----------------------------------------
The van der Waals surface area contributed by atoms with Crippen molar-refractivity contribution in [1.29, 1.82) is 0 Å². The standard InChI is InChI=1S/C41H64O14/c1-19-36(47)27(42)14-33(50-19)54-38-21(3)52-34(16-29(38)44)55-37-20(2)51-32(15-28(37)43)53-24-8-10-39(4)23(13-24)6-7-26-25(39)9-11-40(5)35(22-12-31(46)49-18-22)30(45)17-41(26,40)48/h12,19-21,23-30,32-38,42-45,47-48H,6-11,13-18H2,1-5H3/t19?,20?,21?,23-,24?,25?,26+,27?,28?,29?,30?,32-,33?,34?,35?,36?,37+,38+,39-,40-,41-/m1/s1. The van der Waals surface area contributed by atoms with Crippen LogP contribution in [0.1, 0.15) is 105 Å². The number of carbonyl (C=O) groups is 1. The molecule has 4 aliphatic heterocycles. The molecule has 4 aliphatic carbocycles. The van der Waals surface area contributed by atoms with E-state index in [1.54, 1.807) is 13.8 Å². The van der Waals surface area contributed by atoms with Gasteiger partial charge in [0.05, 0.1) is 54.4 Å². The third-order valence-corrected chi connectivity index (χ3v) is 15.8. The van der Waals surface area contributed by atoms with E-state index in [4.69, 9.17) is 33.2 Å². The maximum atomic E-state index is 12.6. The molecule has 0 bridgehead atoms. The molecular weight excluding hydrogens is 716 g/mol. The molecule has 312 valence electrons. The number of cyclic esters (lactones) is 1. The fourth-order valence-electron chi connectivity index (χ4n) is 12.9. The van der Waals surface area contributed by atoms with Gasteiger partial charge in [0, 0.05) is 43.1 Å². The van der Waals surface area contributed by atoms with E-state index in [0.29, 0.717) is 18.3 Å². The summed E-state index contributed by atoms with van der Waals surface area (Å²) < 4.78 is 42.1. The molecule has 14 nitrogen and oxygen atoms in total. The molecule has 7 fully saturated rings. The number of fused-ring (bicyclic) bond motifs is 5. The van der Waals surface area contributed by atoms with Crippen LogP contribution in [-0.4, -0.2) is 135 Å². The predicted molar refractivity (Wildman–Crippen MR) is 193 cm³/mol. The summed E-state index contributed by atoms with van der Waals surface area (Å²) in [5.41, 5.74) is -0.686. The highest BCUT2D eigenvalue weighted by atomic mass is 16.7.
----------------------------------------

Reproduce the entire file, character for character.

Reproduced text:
The van der Waals surface area contributed by atoms with Crippen molar-refractivity contribution in [1.29, 1.82) is 0 Å². The standard InChI is InChI=1S/C41H64O14/c1-19-36(47)27(42)14-33(50-19)54-38-21(3)52-34(16-29(38)44)55-37-20(2)51-32(15-28(37)43)53-24-8-10-39(4)23(13-24)6-7-26-25(39)9-11-40(5)35(22-12-31(46)49-18-22)30(45)17-41(26,40)48/h12,19-21,23-30,32-38,42-45,47-48H,6-11,13-18H2,1-5H3/t19?,20?,21?,23-,24?,25?,26+,27?,28?,29?,30?,32-,33?,34?,35?,36?,37+,38+,39-,40-,41-/m1/s1. The van der Waals surface area contributed by atoms with Crippen LogP contribution in [0.1, 0.15) is 105 Å². The number of carbonyl (C=O) groups is 1. The molecule has 4 aliphatic heterocycles. The molecule has 4 aliphatic carbocycles. The van der Waals surface area contributed by atoms with E-state index in [1.54, 1.807) is 13.8 Å². The van der Waals surface area contributed by atoms with Gasteiger partial charge in [0.05, 0.1) is 54.4 Å². The third-order valence-corrected chi connectivity index (χ3v) is 15.8. The van der Waals surface area contributed by atoms with E-state index in [4.69, 9.17) is 33.2 Å². The maximum atomic E-state index is 12.6. The molecule has 0 bridgehead atoms. The molecular weight excluding hydrogens is 716 g/mol. The molecule has 312 valence electrons. The number of cyclic esters (lactones) is 1. The fourth-order valence-electron chi connectivity index (χ4n) is 12.9. The van der Waals surface area contributed by atoms with Gasteiger partial charge in [0, 0.05) is 43.1 Å². The van der Waals surface area contributed by atoms with E-state index in [0.29, 0.717) is 18.3 Å². The summed E-state index contributed by atoms with van der Waals surface area (Å²) < 4.78 is 42.1. The molecule has 14 nitrogen and oxygen atoms in total. The molecule has 7 fully saturated rings. The number of fused-ring (bicyclic) bond motifs is 5. The van der Waals surface area contributed by atoms with Crippen LogP contribution in [-0.4, -0.2) is 135 Å². The predicted molar refractivity (Wildman–Crippen MR) is 193 cm³/mol. The summed E-state index contributed by atoms with van der Waals surface area (Å²) in [5.41, 5.74) is -0.686. The highest BCUT2D eigenvalue weighted by atomic mass is 16.7.